Two legendary and outstanding Jamaican musicians, Carlton Barrett and Sly Dunbar have been featured among the 100 Greatest Drummers of All Time — a list compiled by rock bible, the Rolling Stones Magazine.
Coming in high on the list at number 29, is the late Carlton Barrett, while Sly sits at number 65. Interestingly, in February last year both men were also named by the website totaldrumsets.com among ‘The 100 Most Influential Drummers Ever’.
In its March 31 2016 article, Rolling Stones had this to say of the extraordinary Carlton Barrett: “Nothing sounds more certifiably reggae than Carlton “Carlie” Barrett’s tumbling tom-toms followed by the high, whip-cracking snare that launched a thousand tracks. Arguably the single most influential musician in reggae history, Barrett popularized the music’s signature “one drop” rhythm in the Wailers and Bob Marley’s solo band. The “Field Marshal” and his bassist brother Aston “Family Man” Barrett decelerated rocksteady’s rhythm into the locked-in slow grooves that came to define classic roots reggae. His dry drum sound — heard in tracks like “Duppy Conqueror, “Soul Rebel” and “Small Axe” — and triplet-feel hi-hat served as a tractor beam for skanking fans until his 1987 murder at age 36. “Because drums are from the slavery days and from Africa, it comes from a lot of history,” he told Modern Drummer. “[T]he good reggae drummers make playing a spiritual experience.”
Placing number 65 on the list is a musician/producer who is no stranger to the highest accolades, Lowell “Sly” Fillmore Dunbar, best known as one half of the prolific Jamaican rhythm section and reggae production duo Sly and Robbie.
In lauding Sly, Rolling Stones declared: “Nearly ubiquitous reggae drummer Lowell Fillmore Dunbar played with everyone and, due to how frequently his riddims have been sampled, is quite possibly the world’s most recorded musician. Nicknamed for his devotion to Sly Stone, Dunbar recorded his first track, “Night Doctor,” with the Upsetters at age 15. His 1972 introduction to bassist Robbie Shakespeare led to a life-long working relationship, notably in Peter Tosh’s and Black Uhuru’s bands as well as the Rolling Stones’ 1978 Some Girls tour. Sly and Robbie translated dub reggae to the stage better than anyone. “Me and Robbie didn’t realize what we were doing until Jamaican music went dubwise and the bass and drum would come right in your face,” he explained. The distance between Carlton Barrett’s relaxed swing and Dunbar’s fierce metronomic playing marks the place where roots reggae evolved into its dancehall successor.”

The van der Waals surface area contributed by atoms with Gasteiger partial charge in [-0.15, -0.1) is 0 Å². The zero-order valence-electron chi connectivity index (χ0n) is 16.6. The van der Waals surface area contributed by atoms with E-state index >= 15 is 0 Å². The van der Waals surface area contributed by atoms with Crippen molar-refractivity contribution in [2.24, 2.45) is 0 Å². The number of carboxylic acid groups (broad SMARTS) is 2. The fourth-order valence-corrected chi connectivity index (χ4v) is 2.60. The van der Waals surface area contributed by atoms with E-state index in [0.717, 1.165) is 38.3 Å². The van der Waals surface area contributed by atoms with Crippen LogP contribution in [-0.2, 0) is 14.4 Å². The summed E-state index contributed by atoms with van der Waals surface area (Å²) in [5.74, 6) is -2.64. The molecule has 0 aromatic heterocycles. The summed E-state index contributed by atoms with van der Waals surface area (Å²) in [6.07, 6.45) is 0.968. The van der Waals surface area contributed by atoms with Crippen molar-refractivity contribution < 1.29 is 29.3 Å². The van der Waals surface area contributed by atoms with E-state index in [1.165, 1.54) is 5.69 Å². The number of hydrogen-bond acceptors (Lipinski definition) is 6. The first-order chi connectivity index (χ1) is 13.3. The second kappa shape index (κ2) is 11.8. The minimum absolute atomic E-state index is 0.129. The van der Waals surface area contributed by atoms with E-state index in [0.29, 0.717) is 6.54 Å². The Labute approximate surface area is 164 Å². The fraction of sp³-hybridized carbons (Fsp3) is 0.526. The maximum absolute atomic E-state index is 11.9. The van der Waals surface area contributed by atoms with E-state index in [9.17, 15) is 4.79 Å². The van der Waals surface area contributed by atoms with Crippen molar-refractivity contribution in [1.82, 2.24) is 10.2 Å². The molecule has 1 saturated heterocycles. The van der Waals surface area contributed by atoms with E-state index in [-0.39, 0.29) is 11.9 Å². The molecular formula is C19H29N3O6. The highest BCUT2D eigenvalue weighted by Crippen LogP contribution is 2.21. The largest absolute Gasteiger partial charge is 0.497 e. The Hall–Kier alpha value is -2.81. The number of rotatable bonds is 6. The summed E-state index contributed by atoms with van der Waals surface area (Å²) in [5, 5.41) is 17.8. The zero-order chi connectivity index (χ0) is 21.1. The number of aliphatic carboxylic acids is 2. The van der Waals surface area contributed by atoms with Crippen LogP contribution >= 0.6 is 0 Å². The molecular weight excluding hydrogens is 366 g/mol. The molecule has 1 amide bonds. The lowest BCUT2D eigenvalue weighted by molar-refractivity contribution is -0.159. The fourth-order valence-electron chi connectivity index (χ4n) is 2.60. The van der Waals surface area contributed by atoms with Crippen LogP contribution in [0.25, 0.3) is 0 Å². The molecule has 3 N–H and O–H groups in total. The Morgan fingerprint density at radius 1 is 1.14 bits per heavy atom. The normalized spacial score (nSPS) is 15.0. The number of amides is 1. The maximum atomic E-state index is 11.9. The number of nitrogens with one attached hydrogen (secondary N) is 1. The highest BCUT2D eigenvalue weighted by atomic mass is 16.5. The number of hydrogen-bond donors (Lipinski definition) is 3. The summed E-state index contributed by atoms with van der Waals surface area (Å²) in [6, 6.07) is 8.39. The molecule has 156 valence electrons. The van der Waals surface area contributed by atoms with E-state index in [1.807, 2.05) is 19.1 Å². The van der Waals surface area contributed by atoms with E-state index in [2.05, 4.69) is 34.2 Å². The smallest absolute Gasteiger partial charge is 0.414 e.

Topping the list is John Bonham, followed by Keith Moon, Ginger Baker, Neil Peart and Hal Blaine, rounding out the Top 5.
Of Bonham, Rolling Stones stated: “On the very first cut of the very first Led Zeppelin LP, John Bonham changed rock drumming forever. Years later, Jimmy Page was still amused by the disorienting impact that “Good Times Bad Times,” with its jaw-dropping bass-drum hiccups, had on listeners: “Everyone was laying bets that Bonzo was using two bass drums, but he only had one.” Heavy, lively, virtuosic and deliberate, that performance laid out the terrain Bonham’s artful clobbering would conquer before his untimely death in 1980. At his most brutally paleolithic he never bludgeoned dully, at his most rhythmically dumbfounding he never stooped to unnecessary wankery, and every night on tour he dodged both pitfalls with his glorious stampede through “Moby Dick.”